2. Cheaper prices!  – There is no question England is a lot cheaper than Norway which is one of the most expensive countries in Europe. Foreigners like me then often think: “Oh. my. god. it’s so cheap here!”, and end up buying more (and thus using as much as I usually would back in Norway). I have learned I need to think a bit more like an Englishman and complain about prices and be a bit more frugal.

3. Student Loan – To study at UEA is expensive. I pay 9000 pounds per year for my degree (last year I was classified as an international student and had to pay 14 500 pounds, but after clearing up on some details they have re-classified me as a home student to pay home fees), pay accommodation, and general living. Most of this money is provided by Lånekassen (Norwegian student finance). Their payment is done in the form of a part loan and part scholarship. Also if I complete my degree, part of the loan converts to more scholarship. After a three year bachelor program I will owe the Lånekassen 438 336 kr, or if I do the year in Australia I will owe then approximately 584 448 kr. Something I will have to deal with after my degree and a financial burden that hopefully is worth it in terms of education and future job prospects.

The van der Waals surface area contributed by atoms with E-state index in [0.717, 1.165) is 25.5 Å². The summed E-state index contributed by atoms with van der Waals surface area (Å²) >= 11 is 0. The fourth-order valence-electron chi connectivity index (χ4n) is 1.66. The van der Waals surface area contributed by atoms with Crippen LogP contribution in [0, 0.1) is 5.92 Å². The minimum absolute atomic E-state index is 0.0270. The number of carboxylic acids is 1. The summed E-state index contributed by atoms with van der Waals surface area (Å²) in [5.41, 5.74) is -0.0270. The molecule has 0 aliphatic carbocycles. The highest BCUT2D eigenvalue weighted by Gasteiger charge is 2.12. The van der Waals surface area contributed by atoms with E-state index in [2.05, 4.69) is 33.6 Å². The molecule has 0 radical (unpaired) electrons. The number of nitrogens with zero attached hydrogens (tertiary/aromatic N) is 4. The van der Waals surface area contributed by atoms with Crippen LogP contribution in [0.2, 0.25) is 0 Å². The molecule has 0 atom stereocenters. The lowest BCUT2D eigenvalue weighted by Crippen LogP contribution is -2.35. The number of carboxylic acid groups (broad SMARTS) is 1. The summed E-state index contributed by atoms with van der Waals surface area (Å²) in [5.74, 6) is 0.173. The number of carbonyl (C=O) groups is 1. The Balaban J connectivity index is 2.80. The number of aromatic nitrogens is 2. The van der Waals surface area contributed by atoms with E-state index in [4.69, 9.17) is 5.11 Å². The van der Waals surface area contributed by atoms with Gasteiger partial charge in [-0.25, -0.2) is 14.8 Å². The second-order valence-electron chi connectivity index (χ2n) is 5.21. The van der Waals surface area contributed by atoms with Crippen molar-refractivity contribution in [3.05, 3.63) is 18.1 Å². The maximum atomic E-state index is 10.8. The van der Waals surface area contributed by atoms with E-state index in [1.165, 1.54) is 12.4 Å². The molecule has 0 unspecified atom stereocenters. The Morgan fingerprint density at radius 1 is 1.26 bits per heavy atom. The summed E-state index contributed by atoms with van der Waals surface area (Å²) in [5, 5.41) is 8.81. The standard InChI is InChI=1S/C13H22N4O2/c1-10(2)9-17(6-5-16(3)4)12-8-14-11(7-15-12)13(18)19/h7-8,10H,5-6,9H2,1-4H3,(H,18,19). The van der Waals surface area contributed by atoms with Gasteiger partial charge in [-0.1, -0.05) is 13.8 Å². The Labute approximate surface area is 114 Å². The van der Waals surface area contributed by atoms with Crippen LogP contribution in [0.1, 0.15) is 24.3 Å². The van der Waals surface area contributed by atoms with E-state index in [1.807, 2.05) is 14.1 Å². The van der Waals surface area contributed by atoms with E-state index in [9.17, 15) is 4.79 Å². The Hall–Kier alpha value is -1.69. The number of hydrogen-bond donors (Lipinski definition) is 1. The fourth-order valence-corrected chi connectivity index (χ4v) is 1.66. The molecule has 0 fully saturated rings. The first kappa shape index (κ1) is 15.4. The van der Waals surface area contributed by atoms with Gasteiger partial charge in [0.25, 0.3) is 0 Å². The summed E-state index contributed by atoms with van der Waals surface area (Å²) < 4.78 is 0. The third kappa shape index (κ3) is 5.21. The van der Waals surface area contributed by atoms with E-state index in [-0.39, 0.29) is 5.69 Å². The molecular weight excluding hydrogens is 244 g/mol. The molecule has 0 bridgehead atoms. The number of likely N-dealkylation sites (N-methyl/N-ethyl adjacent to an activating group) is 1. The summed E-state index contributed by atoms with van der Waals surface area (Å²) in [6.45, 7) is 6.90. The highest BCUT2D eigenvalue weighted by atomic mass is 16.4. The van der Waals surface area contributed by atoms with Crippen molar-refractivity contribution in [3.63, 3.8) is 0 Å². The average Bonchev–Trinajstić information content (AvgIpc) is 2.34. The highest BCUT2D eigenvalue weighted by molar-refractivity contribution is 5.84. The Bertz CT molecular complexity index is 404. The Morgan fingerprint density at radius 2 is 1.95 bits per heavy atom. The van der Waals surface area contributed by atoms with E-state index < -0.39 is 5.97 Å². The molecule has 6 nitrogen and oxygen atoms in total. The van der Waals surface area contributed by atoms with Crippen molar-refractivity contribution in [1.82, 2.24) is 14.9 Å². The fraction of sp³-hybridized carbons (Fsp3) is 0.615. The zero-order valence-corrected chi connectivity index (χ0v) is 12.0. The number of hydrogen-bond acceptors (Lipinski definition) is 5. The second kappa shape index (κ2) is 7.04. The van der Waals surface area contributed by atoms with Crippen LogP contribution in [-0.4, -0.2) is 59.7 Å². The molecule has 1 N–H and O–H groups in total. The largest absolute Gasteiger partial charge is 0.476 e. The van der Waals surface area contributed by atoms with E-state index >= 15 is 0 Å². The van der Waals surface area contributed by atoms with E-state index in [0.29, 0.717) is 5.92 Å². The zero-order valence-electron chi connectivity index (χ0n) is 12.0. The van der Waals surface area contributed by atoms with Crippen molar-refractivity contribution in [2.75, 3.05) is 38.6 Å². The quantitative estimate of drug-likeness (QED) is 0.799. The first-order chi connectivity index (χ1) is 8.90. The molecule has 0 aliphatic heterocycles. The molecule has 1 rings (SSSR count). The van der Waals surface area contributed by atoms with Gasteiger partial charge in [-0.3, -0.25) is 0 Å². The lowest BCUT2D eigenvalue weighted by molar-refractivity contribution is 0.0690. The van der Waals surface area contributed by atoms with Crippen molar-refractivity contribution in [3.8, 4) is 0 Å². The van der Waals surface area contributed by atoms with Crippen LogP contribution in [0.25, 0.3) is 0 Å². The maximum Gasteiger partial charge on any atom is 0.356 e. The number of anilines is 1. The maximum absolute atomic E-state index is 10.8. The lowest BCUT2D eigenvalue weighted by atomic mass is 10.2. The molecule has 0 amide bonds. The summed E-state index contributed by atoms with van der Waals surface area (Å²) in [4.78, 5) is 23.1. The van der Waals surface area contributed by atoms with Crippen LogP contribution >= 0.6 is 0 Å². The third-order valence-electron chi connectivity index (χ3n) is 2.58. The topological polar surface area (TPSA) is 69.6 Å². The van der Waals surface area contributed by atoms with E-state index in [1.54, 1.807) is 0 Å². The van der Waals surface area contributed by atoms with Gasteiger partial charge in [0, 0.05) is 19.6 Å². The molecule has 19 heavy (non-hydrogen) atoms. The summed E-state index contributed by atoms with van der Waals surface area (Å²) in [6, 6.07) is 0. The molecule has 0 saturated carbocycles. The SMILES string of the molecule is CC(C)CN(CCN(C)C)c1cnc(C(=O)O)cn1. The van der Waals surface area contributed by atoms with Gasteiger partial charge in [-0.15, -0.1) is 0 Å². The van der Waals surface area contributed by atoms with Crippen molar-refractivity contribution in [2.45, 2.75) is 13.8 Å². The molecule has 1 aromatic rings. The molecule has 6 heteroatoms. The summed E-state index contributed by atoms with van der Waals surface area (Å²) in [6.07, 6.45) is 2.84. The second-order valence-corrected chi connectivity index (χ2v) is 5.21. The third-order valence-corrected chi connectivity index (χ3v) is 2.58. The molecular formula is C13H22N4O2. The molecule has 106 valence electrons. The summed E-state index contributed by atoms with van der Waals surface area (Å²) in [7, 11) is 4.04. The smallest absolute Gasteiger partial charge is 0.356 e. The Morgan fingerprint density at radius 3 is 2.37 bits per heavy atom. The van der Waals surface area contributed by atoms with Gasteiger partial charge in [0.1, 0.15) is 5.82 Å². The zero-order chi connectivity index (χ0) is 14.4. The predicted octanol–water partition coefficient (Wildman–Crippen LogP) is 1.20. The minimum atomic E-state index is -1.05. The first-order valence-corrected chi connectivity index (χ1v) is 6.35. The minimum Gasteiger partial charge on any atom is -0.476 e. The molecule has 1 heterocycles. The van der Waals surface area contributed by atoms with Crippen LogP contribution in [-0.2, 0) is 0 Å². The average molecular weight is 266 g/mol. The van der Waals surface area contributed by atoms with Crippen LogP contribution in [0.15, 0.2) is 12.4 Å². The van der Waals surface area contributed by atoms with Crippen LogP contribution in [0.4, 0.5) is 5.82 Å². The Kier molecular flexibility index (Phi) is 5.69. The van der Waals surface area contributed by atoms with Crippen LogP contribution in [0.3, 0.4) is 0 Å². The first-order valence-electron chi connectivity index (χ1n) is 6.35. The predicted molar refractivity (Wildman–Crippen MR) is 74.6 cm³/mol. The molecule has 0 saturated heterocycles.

4. Needing that little extra  – I tried to get a summer job this summer which wasn’t a success, and now I realize I need to put in some effort to making some cash when I’m in England. I hope to find perhaps a Saturday job that will contribute a tiny bit to my living. I need to start having money going inn to my account, not just flowing out. Particularly as I have potentially two major field trips to Ireland and Africa this year. Getting a job makes me more independent and helps me take responsibility for learning about money and the financial side of life.


5. Budgeting – Making a budget and sticking to it is a real challenge, but a necessary accomplishment. I need to have control and structure! I am such a messy person!

6. Thinking smart – Take advantages of student discounts and save money where I can! This is something I need to really get into as it could save me serious money in the long run. Also, reusing stuff, being creative and thinking like a student. Ask for money for Birthdays and Christmas instead of presents! Take advantage of bonus points when flying. Why go and use money on the cinema when hanging out in the park could be equally fun? There are a ton of free attractions in Norwich I hope to go and see during my next year there!

Any other tips to give me?

2 thoughts on “Dealing with your economy when studying abroad

  1. Pingback: Dealing with your economy when studying abroad | A little fledgling | Best Study

  2. Pingback: Budget time | A little fledgling